How Christopher Nolan's Crusade to Save Film Is Working

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Paramount and Warner Bros. announced Wednesday that theaters still equipped to play film will get Nolan's 'Interstellar' two days early as a special treat

Christopher Nolan's campaign to save film from becoming an extinct format is paying off, thanks to his sway with Hollywood studios.

On Wednesday, Paramount and Warner Bros. said that approximately 240 theaters in 77 markets that are still equipped to project 35mm and 70mm film will get Nolan's Interstellar two days early, on Nov. 5, including 41 Imax locations. Some cinemas are even bringing in film projectors to play the space epic, including TCL's Chinese Imax theater in Los Angeles.

The move is a symbolic victory for Nolan and other filmmakers, including J.J. Abrams, who recently convinced Hollywood studios to keep troubled Kodak alive by paying for a certain amount of film processing. 

Read more New 'Interstellar' Trailer Reveals the Movie's Epic Mission

"We are taking a moment to acknowledge the huge heritage of film by opening the film two days early in theaters that can offer that format. Filmmakers like Chris and J.J. want to make sure that film is a part of the business going forward," Paramount vice chairman Rob Moore told The Hollywood Reporter.

As part of the initiative, Moore said Nolan is working with Google to create a community where consumers can explore what seeing a movie is like in various formats. It will be a component of Google's Interstellar homepage, which will launch shortly. "We hope this will help to engage moviegoers and improve information. We, and Chris, are big believers in seeing movies in theaters," Moore said.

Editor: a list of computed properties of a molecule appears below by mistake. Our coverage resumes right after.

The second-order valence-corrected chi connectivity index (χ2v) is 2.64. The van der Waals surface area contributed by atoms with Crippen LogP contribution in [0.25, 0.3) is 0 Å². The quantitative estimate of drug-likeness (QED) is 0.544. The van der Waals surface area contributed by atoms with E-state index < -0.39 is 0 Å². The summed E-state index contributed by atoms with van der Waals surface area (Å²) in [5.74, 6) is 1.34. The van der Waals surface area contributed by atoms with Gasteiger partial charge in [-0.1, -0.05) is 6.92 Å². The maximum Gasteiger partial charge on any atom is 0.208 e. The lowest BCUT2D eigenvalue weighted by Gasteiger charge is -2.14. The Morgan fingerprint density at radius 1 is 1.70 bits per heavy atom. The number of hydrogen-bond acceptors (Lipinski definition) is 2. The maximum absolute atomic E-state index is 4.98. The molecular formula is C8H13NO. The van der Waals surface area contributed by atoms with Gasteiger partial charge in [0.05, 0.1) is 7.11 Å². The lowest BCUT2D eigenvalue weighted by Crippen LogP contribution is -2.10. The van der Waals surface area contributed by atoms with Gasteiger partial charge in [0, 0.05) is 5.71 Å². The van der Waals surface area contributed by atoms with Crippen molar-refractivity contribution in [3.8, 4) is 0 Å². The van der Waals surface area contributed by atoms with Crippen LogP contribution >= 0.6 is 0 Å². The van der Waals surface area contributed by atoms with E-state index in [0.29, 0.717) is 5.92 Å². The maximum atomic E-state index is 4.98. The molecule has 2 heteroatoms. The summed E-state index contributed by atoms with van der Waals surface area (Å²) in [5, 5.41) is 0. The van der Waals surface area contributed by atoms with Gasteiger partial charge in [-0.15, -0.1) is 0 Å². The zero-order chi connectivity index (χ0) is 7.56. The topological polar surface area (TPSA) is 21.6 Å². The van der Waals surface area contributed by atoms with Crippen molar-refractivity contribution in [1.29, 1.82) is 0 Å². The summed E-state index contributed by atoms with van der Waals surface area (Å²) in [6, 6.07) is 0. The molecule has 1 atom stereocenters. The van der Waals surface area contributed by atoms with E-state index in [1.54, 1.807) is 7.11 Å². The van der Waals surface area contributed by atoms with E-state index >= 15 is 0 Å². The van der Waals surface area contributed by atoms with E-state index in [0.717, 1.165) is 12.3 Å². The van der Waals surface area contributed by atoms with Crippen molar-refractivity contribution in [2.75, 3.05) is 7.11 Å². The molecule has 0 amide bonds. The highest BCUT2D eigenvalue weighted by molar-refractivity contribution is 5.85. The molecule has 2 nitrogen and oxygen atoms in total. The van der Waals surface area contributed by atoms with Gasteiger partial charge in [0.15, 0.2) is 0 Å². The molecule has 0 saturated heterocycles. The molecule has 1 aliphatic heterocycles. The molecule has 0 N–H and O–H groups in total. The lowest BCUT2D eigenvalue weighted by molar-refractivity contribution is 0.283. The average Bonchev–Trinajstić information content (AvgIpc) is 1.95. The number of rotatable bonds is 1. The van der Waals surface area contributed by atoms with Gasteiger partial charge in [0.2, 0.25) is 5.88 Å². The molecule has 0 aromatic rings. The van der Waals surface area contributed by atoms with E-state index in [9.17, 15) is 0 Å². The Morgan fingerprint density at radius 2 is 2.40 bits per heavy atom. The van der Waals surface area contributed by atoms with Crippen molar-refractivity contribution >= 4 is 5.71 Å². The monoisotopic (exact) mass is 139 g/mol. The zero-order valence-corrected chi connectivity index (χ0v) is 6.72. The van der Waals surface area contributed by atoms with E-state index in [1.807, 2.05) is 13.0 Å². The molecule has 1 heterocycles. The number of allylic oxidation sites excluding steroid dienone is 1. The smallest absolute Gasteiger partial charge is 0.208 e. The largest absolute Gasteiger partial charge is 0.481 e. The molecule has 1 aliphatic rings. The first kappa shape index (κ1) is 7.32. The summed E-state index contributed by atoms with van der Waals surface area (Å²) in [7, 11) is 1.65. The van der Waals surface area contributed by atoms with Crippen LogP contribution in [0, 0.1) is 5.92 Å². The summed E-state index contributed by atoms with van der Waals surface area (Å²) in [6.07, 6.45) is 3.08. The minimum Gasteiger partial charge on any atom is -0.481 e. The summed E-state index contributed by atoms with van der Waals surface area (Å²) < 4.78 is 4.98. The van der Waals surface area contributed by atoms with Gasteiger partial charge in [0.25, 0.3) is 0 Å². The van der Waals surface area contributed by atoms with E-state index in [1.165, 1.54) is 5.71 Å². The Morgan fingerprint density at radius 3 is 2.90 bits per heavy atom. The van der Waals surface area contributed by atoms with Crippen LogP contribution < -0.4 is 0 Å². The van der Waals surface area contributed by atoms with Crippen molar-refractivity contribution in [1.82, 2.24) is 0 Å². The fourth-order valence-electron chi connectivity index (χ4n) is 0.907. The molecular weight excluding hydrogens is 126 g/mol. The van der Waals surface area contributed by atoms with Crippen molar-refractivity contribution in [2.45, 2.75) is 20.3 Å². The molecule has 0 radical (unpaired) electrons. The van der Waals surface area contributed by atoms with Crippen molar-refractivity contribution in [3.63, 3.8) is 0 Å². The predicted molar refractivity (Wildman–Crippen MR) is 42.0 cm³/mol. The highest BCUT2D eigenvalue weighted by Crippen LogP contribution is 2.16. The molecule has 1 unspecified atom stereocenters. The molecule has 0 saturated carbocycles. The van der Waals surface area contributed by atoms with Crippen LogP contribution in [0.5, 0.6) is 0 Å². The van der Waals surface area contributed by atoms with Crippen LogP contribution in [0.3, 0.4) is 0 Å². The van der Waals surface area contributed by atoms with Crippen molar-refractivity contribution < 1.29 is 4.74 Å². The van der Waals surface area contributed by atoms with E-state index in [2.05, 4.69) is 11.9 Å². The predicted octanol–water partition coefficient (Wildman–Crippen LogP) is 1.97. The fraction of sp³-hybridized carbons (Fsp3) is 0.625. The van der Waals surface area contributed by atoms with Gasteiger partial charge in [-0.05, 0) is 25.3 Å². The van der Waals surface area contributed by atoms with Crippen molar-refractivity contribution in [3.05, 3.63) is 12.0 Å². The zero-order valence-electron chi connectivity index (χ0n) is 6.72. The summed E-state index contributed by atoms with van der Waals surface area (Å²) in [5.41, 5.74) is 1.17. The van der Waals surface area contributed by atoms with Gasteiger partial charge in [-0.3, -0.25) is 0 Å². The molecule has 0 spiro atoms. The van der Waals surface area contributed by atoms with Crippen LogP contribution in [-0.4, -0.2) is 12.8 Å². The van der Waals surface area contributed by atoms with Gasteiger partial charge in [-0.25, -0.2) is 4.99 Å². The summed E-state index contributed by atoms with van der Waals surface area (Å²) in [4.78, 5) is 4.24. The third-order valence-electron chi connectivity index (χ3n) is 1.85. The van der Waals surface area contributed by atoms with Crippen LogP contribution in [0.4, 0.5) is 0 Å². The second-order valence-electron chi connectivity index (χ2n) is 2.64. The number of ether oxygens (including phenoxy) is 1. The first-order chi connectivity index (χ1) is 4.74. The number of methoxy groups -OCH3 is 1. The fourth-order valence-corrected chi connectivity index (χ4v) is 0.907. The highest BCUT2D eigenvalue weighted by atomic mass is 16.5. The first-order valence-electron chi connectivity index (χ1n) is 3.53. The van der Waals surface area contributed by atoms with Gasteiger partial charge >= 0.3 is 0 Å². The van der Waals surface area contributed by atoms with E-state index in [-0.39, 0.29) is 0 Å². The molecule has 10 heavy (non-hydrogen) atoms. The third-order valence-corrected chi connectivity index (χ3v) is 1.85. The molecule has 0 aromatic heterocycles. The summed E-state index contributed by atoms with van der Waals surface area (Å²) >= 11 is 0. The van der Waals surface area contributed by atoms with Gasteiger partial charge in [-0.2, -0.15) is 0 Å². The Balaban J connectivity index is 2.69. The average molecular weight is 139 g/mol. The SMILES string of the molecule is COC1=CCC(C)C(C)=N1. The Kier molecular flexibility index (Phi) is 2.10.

Read more CinemaCon: Christopher Nolan Talks 'Interstellar,' Plugs Film Over Digital in Hollywood Reporter Q&A

If Kodak goes out of business, film all but ends. With the rise of digital imaging technologies, Kodak's film sales have plummeted by 96 percent over the past decade. The decline has accelerated in the last two years as most theaters have completed their conversion to digital and studios phase out film. Indeed, Paramount became the first major studio to largely phase out film earlier this year.

Nolan shot Interstellar using a combination of 35mm film and 65mm Imax film. The movie, starring Matthew McConaughey, Anne Hathaway and Jessica Chastain, opens everywhere Nov. 7.

Of those theaters getting Interstellar earlier, 189 locations will play 35mm prints, while 10 will play 70mm prints. The 41 Imax theaters will play enhanced 70mm prints.

Oct. 1, 4 p.m. Updated with information about Paramount's history with film distribution.



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